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Changes in frequency of premature complexes and heart rate variability related to shift work


OBJECTIVES To investigate whether an increased risk of cardiovascular disease might be caused by increased arrhythmogeneity and by unfavourable changes in autonomic cardiac control the changes in the occurrence of premature complexes (PVCs) and in heart rate variability (HRV) were studied in subjects who started to work in shifts.

METHODS 1 Year changes in frequency of PVCs and HRV were measured in 49 shift workers and 22 control subjects working in daytime. All respondents were starting in a new job in integrated circuit or waste incinerator plants.

RESULTS The incidence of PVC increased significantly in shift workers over the 1 year follow up, compared with daytime workers. The frequency of ventricular extrasystoles increased in 48.9% of the shift workers, and in 27.3% of the daytime workers. The Spearman correlation coefficient between the number of nights worked and the change in PVCs was 0.33 (p=0.004). A small non-significant unfavourable change in HRV was found in both the shift and daytime workers.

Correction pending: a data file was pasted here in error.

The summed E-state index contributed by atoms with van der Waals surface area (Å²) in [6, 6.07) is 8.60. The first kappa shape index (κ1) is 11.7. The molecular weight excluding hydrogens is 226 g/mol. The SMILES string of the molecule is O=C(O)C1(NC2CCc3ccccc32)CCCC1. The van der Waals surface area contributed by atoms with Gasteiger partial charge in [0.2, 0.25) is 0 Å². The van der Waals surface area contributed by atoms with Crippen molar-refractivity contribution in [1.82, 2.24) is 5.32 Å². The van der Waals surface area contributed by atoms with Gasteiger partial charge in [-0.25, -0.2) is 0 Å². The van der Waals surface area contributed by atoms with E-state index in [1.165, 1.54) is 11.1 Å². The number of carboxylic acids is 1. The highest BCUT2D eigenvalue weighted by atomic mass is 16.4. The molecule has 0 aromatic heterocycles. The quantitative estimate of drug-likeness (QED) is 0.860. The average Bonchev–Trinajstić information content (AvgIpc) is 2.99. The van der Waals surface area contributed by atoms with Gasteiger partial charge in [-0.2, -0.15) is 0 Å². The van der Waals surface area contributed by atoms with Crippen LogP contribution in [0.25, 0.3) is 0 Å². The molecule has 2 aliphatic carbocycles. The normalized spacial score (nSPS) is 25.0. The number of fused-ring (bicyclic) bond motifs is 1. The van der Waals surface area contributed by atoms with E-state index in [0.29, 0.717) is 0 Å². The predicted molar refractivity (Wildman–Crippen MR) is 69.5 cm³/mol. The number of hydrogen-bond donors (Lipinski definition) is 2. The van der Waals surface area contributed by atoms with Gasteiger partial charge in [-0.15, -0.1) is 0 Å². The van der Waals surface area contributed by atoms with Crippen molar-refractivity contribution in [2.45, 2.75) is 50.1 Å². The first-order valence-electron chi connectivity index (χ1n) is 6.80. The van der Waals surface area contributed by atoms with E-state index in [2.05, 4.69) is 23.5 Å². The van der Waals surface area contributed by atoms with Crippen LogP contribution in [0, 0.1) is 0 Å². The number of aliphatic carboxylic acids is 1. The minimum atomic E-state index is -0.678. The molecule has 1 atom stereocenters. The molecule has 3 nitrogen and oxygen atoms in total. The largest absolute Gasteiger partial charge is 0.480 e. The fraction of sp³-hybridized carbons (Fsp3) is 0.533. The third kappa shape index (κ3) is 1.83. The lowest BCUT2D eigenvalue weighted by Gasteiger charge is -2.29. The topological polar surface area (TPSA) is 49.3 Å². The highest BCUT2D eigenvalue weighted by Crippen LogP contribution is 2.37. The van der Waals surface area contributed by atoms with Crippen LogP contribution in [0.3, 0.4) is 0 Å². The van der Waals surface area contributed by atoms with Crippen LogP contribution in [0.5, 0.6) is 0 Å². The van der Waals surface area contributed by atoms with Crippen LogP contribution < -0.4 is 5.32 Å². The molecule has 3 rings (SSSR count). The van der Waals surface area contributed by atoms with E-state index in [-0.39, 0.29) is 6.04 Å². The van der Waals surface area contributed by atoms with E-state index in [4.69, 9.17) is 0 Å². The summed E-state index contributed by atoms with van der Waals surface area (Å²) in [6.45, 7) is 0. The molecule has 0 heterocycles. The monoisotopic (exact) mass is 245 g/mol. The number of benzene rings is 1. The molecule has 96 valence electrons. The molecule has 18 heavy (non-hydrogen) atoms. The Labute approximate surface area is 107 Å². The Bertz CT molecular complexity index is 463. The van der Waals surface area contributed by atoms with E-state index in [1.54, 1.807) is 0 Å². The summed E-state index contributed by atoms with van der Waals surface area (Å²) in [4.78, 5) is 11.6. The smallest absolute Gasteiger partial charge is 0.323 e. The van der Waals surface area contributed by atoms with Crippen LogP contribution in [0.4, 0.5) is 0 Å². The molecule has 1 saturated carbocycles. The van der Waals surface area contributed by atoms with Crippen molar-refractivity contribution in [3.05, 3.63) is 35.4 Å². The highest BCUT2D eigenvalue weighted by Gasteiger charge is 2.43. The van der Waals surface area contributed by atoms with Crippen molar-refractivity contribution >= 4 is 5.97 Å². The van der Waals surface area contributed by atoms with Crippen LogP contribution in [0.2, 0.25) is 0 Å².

CONCLUSIONS A change in arrhythmogeneity, but not in cardiac autonomic control, might explain the increased risk of cardiovascular disease in shift workers.

  • arrhythmia
  • heart rate
  • shift work

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